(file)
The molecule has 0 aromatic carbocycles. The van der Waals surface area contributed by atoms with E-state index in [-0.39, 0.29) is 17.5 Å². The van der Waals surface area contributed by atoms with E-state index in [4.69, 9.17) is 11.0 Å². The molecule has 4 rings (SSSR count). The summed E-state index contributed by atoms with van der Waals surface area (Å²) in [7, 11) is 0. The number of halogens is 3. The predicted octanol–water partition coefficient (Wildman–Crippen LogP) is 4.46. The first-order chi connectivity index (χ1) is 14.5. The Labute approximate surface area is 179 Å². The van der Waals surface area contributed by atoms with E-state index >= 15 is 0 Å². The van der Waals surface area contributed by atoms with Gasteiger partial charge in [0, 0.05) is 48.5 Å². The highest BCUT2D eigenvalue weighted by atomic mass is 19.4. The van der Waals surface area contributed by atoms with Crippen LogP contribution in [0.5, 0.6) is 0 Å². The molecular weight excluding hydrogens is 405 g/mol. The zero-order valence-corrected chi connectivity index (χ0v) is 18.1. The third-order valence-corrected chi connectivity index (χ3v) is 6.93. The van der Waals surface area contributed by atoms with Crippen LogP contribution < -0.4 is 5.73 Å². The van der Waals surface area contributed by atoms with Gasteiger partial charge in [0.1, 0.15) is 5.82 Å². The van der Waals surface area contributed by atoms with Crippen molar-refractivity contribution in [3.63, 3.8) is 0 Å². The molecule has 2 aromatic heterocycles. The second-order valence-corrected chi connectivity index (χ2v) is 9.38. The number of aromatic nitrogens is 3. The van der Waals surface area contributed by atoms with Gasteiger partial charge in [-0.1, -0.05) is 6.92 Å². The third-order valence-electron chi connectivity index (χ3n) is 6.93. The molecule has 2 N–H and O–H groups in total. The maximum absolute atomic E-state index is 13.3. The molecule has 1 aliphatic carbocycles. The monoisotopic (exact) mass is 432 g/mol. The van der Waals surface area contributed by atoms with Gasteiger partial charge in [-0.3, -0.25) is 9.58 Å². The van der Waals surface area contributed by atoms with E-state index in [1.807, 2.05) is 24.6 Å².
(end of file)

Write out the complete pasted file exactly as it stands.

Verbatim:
The molecule has 0 aromatic carbocycles. The van der Waals surface area contributed by atoms with E-state index in [-0.39, 0.29) is 17.5 Å². The van der Waals surface area contributed by atoms with E-state index in [4.69, 9.17) is 11.0 Å². The molecule has 4 rings (SSSR count). The summed E-state index contributed by atoms with van der Waals surface area (Å²) in [7, 11) is 0. The number of halogens is 3. The predicted octanol–water partition coefficient (Wildman–Crippen LogP) is 4.46. The first-order chi connectivity index (χ1) is 14.5. The Labute approximate surface area is 179 Å². The van der Waals surface area contributed by atoms with E-state index >= 15 is 0 Å². The van der Waals surface area contributed by atoms with Gasteiger partial charge in [0, 0.05) is 48.5 Å². The highest BCUT2D eigenvalue weighted by atomic mass is 19.4. The van der Waals surface area contributed by atoms with Crippen LogP contribution in [0.5, 0.6) is 0 Å². The molecular weight excluding hydrogens is 405 g/mol. The zero-order valence-corrected chi connectivity index (χ0v) is 18.1. The third-order valence-corrected chi connectivity index (χ3v) is 6.93. The van der Waals surface area contributed by atoms with Crippen LogP contribution < -0.4 is 5.73 Å². The van der Waals surface area contributed by atoms with Gasteiger partial charge in [0.1, 0.15) is 5.82 Å². The van der Waals surface area contributed by atoms with Crippen molar-refractivity contribution in [3.63, 3.8) is 0 Å². The molecule has 2 aromatic heterocycles. The second-order valence-corrected chi connectivity index (χ2v) is 9.38. The number of aromatic nitrogens is 3. The van der Waals surface area contributed by atoms with Gasteiger partial charge in [-0.1, -0.05) is 6.92 Å². The third-order valence-electron chi connectivity index (χ3n) is 6.93. The molecule has 2 N–H and O–H groups in total. The maximum absolute atomic E-state index is 13.3. The molecule has 1 aliphatic carbocycles. The monoisotopic (exact) mass is 432 g/mol. The van der Waals surface area contributed by atoms with Gasteiger partial charge in [-0.3, -0.25) is 9.58 Å². The van der Waals surface area contributed by atoms with E-state index in [1.807, 2.05) is 24.6 Å².